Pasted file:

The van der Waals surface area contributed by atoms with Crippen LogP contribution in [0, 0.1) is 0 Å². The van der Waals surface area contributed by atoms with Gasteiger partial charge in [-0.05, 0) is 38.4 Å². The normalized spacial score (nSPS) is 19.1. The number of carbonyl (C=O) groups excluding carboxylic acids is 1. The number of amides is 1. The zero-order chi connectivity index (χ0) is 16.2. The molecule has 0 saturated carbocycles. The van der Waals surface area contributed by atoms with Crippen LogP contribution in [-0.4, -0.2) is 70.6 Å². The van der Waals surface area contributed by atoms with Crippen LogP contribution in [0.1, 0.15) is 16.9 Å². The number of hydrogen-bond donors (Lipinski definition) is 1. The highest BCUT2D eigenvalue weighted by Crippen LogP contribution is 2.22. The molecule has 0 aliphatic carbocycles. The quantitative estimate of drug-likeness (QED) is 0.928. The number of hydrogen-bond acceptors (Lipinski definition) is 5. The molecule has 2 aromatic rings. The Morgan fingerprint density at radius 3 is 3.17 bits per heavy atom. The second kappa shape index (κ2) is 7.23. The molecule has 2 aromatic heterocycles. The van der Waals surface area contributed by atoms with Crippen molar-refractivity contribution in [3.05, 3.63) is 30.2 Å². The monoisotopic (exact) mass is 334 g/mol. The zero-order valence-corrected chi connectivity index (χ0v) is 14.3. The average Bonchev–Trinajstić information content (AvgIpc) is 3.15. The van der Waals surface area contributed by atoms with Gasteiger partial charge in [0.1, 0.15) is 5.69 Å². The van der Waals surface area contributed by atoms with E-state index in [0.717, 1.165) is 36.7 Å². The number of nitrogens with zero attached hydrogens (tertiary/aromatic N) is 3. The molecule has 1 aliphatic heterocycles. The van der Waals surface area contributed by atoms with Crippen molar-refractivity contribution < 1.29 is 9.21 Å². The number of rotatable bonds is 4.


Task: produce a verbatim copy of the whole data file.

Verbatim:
The van der Waals surface area contributed by atoms with Crippen LogP contribution in [0, 0.1) is 0 Å². The van der Waals surface area contributed by atoms with Gasteiger partial charge in [-0.05, 0) is 38.4 Å². The normalized spacial score (nSPS) is 19.1. The number of carbonyl (C=O) groups excluding carboxylic acids is 1. The number of amides is 1. The zero-order chi connectivity index (χ0) is 16.2. The molecule has 0 saturated carbocycles. The van der Waals surface area contributed by atoms with Crippen LogP contribution in [-0.4, -0.2) is 70.6 Å². The van der Waals surface area contributed by atoms with Crippen LogP contribution in [0.1, 0.15) is 16.9 Å². The number of hydrogen-bond donors (Lipinski definition) is 1. The highest BCUT2D eigenvalue weighted by Crippen LogP contribution is 2.22. The molecule has 0 aliphatic carbocycles. The quantitative estimate of drug-likeness (QED) is 0.928. The number of hydrogen-bond acceptors (Lipinski definition) is 5. The molecule has 2 aromatic rings. The Morgan fingerprint density at radius 3 is 3.17 bits per heavy atom. The second kappa shape index (κ2) is 7.23. The molecule has 2 aromatic heterocycles. The van der Waals surface area contributed by atoms with Crippen molar-refractivity contribution in [3.05, 3.63) is 30.2 Å². The monoisotopic (exact) mass is 334 g/mol. The zero-order valence-corrected chi connectivity index (χ0v) is 14.3. The average Bonchev–Trinajstić information content (AvgIpc) is 3.15. The van der Waals surface area contributed by atoms with Gasteiger partial charge in [0.1, 0.15) is 5.69 Å². The van der Waals surface area contributed by atoms with E-state index in [0.717, 1.165) is 36.7 Å². The number of nitrogens with zero attached hydrogens (tertiary/aromatic N) is 3. The molecule has 1 aliphatic heterocycles. The van der Waals surface area contributed by atoms with Crippen molar-refractivity contribution < 1.29 is 9.21 Å². The number of rotatable bonds is 4.